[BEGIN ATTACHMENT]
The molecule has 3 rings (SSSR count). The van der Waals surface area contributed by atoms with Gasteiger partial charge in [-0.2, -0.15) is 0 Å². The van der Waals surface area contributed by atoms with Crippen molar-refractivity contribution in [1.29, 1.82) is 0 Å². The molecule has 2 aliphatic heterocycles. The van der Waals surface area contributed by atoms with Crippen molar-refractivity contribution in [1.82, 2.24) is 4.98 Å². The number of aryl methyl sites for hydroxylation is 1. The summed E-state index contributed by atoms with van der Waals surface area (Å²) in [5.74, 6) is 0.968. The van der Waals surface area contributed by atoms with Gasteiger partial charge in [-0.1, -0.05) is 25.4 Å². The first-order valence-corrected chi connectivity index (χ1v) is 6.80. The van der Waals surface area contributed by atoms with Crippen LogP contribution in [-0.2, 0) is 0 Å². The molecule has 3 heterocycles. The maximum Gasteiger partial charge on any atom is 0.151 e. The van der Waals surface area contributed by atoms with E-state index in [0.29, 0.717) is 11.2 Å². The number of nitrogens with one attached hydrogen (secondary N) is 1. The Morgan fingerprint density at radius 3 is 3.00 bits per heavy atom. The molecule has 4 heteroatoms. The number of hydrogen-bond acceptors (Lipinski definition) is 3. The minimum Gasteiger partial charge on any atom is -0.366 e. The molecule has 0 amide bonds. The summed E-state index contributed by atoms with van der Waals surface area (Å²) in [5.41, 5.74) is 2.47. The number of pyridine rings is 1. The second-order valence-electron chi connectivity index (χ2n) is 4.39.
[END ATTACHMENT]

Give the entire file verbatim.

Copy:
The molecule has 3 rings (SSSR count). The van der Waals surface area contributed by atoms with Gasteiger partial charge in [-0.2, -0.15) is 0 Å². The van der Waals surface area contributed by atoms with Crippen molar-refractivity contribution in [1.29, 1.82) is 0 Å². The molecule has 2 aliphatic heterocycles. The van der Waals surface area contributed by atoms with Crippen molar-refractivity contribution in [1.82, 2.24) is 4.98 Å². The number of aryl methyl sites for hydroxylation is 1. The summed E-state index contributed by atoms with van der Waals surface area (Å²) in [5.74, 6) is 0.968. The van der Waals surface area contributed by atoms with Gasteiger partial charge in [-0.1, -0.05) is 25.4 Å². The first-order valence-corrected chi connectivity index (χ1v) is 6.80. The van der Waals surface area contributed by atoms with Crippen LogP contribution in [-0.2, 0) is 0 Å². The molecule has 3 heterocycles. The maximum Gasteiger partial charge on any atom is 0.151 e. The van der Waals surface area contributed by atoms with E-state index in [0.29, 0.717) is 11.2 Å². The number of nitrogens with one attached hydrogen (secondary N) is 1. The Morgan fingerprint density at radius 3 is 3.00 bits per heavy atom. The molecule has 4 heteroatoms. The number of hydrogen-bond acceptors (Lipinski definition) is 3. The minimum Gasteiger partial charge on any atom is -0.366 e. The molecule has 0 amide bonds. The summed E-state index contributed by atoms with van der Waals surface area (Å²) in [5.41, 5.74) is 2.47. The number of pyridine rings is 1. The second-order valence-electron chi connectivity index (χ2n) is 4.39.